Machado MA, de Carvalho LB, Juliano ML, Taga M, do Prado LB, do Prado GF. Clinical co-morbidities in obstructive sleep apnea syndrome treated with mandibular repositioning appliance. Respir Med. 2006;100:988–95.CrossRefGoogle Scholar
  25. 25.
    Wickwire E, Schumacher J, Richert A, Baran A, Roffwarg H. Combined insomnia and poor CPAP compliance: a case study and discussion. Clin Cas Stud. 2008;7:267–86.CrossRefGoogle Scholar
  26. 26.
    Wickwire EM, Smith MT, Birnbaum S, Collop NA. Sleep maintenance insomnia complaints predict poor CPAP adherence: a clinical case series. Sleep Med. 2010;11:772–6.CrossRefGoogle Scholar
  27. 27.
    Bjornsdottir MS, Janson C, Sigurdsson JF, Gehrman P, Perlis M, Juliusson S, et al. Symptoms of insomnia among patients with obstructive sleep apnea before and after two years of positive airway pressure treatment. Sleep. 2013;36:1901–9.CrossRefGoogle Scholar
  28. 28.
    Drummond GB. Comparison of sedation with midazolam and ketamine: effects on airway muscle activity. Br J Anaesth. 1996;76:663–7.CrossRefGoogle Scholar
  29. 29.
    Luyster FS, Buysse DJ, Strollo PJ. Comorbid insomnia and obstructive sleep apnea: challenges for clinical practice and research. J Clin Sleep Med. 2010;6:196–204.PubMedPubMedCentralGoogle Scholar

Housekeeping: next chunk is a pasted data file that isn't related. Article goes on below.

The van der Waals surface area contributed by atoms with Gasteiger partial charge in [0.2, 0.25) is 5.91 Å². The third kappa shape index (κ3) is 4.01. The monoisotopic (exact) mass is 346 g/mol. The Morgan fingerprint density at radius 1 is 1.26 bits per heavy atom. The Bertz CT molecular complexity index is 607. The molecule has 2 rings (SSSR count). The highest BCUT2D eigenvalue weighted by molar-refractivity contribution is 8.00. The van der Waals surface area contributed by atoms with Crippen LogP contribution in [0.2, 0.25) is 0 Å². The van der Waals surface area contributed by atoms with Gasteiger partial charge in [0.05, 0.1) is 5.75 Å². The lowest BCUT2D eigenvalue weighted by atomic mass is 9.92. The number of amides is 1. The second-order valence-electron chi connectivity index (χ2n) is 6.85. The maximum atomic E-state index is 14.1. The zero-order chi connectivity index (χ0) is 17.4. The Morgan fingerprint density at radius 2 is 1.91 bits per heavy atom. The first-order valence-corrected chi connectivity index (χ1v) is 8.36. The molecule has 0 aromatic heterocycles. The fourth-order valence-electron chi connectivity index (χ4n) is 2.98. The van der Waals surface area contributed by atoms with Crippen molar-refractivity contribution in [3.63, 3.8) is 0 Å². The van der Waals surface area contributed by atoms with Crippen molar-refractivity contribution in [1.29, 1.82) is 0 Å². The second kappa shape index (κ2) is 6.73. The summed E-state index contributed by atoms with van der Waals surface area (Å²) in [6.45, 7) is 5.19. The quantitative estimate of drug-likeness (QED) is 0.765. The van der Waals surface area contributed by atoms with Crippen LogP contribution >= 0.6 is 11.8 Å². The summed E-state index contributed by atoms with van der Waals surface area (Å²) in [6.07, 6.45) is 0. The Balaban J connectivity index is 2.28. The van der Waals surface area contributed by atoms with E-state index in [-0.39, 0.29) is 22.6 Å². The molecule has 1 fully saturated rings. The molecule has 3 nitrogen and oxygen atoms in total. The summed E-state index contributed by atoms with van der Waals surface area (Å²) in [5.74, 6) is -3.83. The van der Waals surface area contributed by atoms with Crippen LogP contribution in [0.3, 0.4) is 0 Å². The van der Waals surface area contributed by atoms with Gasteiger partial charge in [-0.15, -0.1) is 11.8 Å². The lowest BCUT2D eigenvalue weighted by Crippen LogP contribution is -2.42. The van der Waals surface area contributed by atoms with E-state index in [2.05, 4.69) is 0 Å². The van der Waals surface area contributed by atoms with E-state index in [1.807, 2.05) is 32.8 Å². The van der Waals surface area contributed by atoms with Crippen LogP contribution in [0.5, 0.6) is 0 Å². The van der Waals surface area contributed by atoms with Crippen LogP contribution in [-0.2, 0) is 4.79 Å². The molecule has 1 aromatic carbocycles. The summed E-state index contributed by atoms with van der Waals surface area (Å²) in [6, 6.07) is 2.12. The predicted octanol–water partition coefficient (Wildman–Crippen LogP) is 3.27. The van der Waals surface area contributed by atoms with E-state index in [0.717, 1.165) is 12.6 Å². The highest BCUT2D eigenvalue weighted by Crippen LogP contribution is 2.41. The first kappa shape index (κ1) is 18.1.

Suggested Reading

  1. Luyster FS, Buysse DJ, Strollo PJ. Comorbid insomnia and obstructive sleep apnea: challenges for clinical practice and research. J Clin Sleep Med. 2010;6:196–204.PubMedPubMedCentralGoogle Scholar
  2. Sweetman AM, Lack LC, Catcheside PG, Antic NA, Chai-Coetzer CL, Smith SS, et al. Developing a successful treatment for co-morbid insomnia and sleep apnoea. Sleep Med Rev. 2017;33:28–38.CrossRefGoogle Scholar
  3. Wickwire EM, Collop NA. Insomnia and sleep-related breathing disorders. Chest. 2010;137:1449–63.CrossRefGoogle Scholar

Copyright information

© Springer Nature Switzerland AG 2019

Authors and Affiliations

  • Elizabeth E. Sita
    • 1
  • Hrayr P. Attarian
    • 2
  1. 1.Department of PsychiatryNorthwestern MedicineChicagoUSA
  2. 2.Department of NeurologyNorthwestern MedicineChicagoUSA

Personalised recommendations